About 12 months ago when I wrote my first post on the Eureka 50 class http://philipscreek.blogspot.com.au/2015/09/eureka-50-class-early-impressions.html
I noted that the front pony wheels derailed on a few occasions. At the time, I thought the derailment was due to a track problem but the derailments have continued at various locations and I note that James McInerney reported a similar problem in his review in the June issue of AMRM.
James removed the spring which applies a downward pressure on the wheels, relying instead on the weight of the wheel assembly to prevent derailment. I also removed the spring but also opted to add a little extra weight to the wheels. I superglued two pieces of lead flashing onto the pony truck. The piece folded on the top was beaten thin to allow room for lateral movement.
The final challenge is one that I haven't not been able to resolve, specifically, the clicking noise in the drive mechanism. For my locomotive, the sound only occurs when travelling in reverse. A comment from Jim on my earlier post identified that the sound came from the second pair of driving wheels when counted from the front. From my investigations, Jim's observations are correct. I noticed that, unlike the other three driving wheel sets, the second pair allows some vertical movement as if the holes through the chassis was too large or a pair of bushes was missing. I have also noticed that the noise only occurs when travelling in reverse. The noise may be a consequence of the loose wheel set being realigned and slipping on the driving gear as connecting rods move through their arc.
However, all of this speculation does help resolve it and frankly, I can't see a solution beyond a significant dismantling of the drive assembly, something that is well beyond my skill set particularly without any drawings or schematics. Maybe instead, I should invest in a sound decoder that will mask the non prototypical noise with traditional steam locomotive sounds.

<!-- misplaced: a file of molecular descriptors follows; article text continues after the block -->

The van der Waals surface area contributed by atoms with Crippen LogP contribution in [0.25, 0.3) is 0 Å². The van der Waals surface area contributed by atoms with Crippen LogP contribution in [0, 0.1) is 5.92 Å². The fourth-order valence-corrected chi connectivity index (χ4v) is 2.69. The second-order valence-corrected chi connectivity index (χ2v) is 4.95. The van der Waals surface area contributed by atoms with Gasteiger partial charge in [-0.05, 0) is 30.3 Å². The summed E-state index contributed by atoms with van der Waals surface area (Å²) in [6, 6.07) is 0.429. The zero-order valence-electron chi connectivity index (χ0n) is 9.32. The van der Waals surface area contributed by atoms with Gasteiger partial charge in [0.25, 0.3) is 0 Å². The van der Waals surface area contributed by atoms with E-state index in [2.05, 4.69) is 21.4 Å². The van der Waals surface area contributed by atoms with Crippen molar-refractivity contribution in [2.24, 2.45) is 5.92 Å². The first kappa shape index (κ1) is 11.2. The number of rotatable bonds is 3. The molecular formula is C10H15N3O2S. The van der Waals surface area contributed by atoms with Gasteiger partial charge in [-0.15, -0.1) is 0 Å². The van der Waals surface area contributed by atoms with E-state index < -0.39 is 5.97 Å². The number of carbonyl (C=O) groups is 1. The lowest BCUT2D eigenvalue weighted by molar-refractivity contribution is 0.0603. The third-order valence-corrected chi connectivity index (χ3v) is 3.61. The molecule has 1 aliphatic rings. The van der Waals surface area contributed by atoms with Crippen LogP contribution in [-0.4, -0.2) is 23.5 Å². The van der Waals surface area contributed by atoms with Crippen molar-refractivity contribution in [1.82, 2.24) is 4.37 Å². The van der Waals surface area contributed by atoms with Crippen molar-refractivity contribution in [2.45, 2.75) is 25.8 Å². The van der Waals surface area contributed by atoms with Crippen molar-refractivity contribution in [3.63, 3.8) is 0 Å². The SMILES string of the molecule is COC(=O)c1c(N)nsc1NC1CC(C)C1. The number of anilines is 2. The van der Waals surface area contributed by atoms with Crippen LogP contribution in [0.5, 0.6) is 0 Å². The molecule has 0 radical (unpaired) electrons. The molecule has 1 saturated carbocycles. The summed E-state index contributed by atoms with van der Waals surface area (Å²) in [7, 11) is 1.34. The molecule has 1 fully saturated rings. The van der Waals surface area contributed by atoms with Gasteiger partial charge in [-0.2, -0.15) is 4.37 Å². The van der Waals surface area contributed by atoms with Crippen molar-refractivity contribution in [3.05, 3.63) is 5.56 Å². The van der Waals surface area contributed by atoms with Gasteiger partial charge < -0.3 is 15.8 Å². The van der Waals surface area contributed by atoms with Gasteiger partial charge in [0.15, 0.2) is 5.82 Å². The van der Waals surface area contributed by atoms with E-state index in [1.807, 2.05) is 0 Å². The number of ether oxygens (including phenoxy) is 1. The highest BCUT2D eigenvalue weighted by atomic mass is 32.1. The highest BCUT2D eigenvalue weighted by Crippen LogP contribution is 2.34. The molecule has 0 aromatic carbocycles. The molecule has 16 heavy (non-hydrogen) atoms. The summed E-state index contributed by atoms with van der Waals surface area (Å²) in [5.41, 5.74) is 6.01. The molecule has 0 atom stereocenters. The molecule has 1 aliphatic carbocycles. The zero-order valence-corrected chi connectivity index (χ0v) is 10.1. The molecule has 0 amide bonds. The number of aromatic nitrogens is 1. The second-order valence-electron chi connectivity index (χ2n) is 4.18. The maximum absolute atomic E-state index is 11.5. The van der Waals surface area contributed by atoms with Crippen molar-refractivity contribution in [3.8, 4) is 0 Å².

Wednesday, 28 September 2016
Saturday, 10 September 2016
The service station is a Structorama kit purchased a few years ago. It is an all styrene kit and it was simple to construct. With the exception of the sign at the front of the service station, the other extra details are a mix of Kerroby Models (fuel bowsers and 44 gallon drums) and other items from the spares box. The sign was scratch built based on photos found on the internet. I didn't realise how much photographic information there is available on 1960s service stations until I started searching.
Each bowser is still missing a golden fleece statuette on top but I'm not sure what I can use for that role, possibly N scale sheep.
Some interior detail has been included but it has been lost unless I add some internal lighting at a later time.
The model was cast in polyurethane, a material I find a bit more difficult to use than styrene. The major elements fitted together without difficulty but I put the smaller components such as the hand railing aside and replaced them with styrene.
When I get around to naming the branchline terminus, I will add the appropriate name plate.
For these two models, I have attempted to denote individual sheets of CGI by drawing thin pencil lines at the appropriate spacing on the roof and metal walls. I have never been 100 percent satisfied applying individual sheets of commercial GCI and it was quite a tedious process. It seems to work reasonably well although, perhaps, the lines could be a bit less pronounced with some additional weathering washes.